The Real Value of Farm Data
Sid Gorham | September 11, 2015
Granular was featured in a recent Wall Street Journal article about farmers profiting from data generated on their farms. I wanted to expand on the ideas explored in that article and Granular’s perspective on the applications for farm data. Before co-founding Granular, I was an executive at Nielsen, a $6 billion global company that sells data across a wide variety of industries. Nielsen collects and sells information on TV viewership (the famous “Nielsen Ratings”), grocery store purchases, website traffic, radio listenership and many, many other things. In my role at Nielsen, I learned a lot about how data can help certain industries operate more efficiently.
When I look at the opportunity for data in the agriculture industry, I see three main applications:
1. Data For Better Management Decisions
The best use of data from any individual farm is to help that same farm operate more profitably. Our goal at Granular is to make sure every customer measures their business accurately and uses their data to make better decisions, every day and every season. Furthermore, we believe the operational, financial and agronomic data that Granular captures is each farm’s intellectual property (IP), and one of its most valuable assets. The best farms in the business understand this already and are using Granular to share, protect, and enhance their IP.
2. Data to Learn from Peers
Farmers have historically shared experiences and learned from each other. This back-and-forth knowledge sharing has traditionally been done informally and, more recently, through structured farmer peer groups. By bringing together the best (most professional, growth-oriented) farms in North America on a common software platform, Granular is creating a technology-enabled peer group. Through the Granular software platform our customers are able to accurately and anonymously benchmark their performance against peer farms every day. Granular customers don’t have to wait for a winter meeting to learn from peers or travel somewhere else – they can do it every day from their office by comparing anonymized metrics collected in the software (e.g. What is the average number combine days needed to complete harvest?, or What’s the average price paid per bag of DKC43-46 this season?).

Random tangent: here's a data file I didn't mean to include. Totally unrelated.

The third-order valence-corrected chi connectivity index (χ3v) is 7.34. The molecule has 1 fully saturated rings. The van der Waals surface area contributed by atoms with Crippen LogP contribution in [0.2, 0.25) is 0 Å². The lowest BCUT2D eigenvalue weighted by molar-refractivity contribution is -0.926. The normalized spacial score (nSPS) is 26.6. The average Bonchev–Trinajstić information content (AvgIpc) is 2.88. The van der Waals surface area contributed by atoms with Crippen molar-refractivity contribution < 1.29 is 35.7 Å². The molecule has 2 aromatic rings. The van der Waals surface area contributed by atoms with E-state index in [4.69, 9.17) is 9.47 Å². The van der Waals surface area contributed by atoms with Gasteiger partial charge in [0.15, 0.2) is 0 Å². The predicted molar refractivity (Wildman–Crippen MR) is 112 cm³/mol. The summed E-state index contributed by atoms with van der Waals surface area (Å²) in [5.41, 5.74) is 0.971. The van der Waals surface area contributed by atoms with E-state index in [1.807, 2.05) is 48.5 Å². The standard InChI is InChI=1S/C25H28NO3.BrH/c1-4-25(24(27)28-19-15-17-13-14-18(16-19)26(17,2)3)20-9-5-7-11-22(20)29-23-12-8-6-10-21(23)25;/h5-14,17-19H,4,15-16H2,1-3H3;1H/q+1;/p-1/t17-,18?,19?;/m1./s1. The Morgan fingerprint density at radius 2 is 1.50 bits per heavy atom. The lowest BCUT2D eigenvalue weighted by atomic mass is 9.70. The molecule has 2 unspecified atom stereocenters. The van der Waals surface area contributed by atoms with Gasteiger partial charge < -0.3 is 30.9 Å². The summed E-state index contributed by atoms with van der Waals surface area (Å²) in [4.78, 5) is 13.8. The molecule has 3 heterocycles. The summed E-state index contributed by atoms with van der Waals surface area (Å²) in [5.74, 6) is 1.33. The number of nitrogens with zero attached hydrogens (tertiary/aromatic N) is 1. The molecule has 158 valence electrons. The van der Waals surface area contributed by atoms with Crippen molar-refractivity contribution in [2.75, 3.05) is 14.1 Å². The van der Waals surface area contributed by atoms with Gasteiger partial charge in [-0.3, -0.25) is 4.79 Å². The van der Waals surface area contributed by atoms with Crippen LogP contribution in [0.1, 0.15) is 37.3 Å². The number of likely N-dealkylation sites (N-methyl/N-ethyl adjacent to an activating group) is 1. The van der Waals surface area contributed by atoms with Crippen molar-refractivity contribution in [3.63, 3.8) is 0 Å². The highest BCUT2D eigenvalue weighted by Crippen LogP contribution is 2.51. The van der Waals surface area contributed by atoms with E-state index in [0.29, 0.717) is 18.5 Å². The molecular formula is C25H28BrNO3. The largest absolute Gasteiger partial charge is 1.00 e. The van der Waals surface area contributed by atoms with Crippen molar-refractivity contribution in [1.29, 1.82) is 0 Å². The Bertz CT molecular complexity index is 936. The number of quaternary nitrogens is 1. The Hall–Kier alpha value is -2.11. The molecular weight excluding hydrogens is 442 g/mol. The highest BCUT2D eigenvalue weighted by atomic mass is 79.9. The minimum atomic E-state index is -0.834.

3. Data in Supply Chains
Granular is also helping its customers profit from sharing data off the farm and beyond the Granular peer network. Professional farms understand that access to capital and land is critical to their success and are using Granular to share timely, accurate and complete information with lenders and landlords. By providing a professional interface to access their data, Granular customers make their businesses more competitive (e.g. accessing land at the right price, getting better rates on operating lines). Over the longer term, Granular also sees an opportunity to license data to industry suppliers on an aggregated and anonymized basis (e.g. What is the Monsanto vs. Pioneer hybrid market share on 7,000-10,000 acre farms?). Granular is the only company in the industry that has committed to share the profits from this type of data licensing back with its customers.
Ultimately, nobody can fully predict how data and analytical tools will change farming in the future. However, it is important that farms choose technology partners that they trust to help them navigate this new landscape. Many ag technology companies are giving away their products for free (or at a very low price) today in the hope of discovering a viable business model in the future. This puts them at high risk of needing to do something bold with your data or sell their companies to input suppliers in order to survive. From day 1, it’s been my priority at Granular to make sure we have a business model that works – we build great farm management software and sell it to hundreds of leading farms at a fair and consistent price. We are excited about the future of farm data, but we will pursue those opportunities in very close coordination with our customers because ultimately it’s their data, and they are the foundation of our business.
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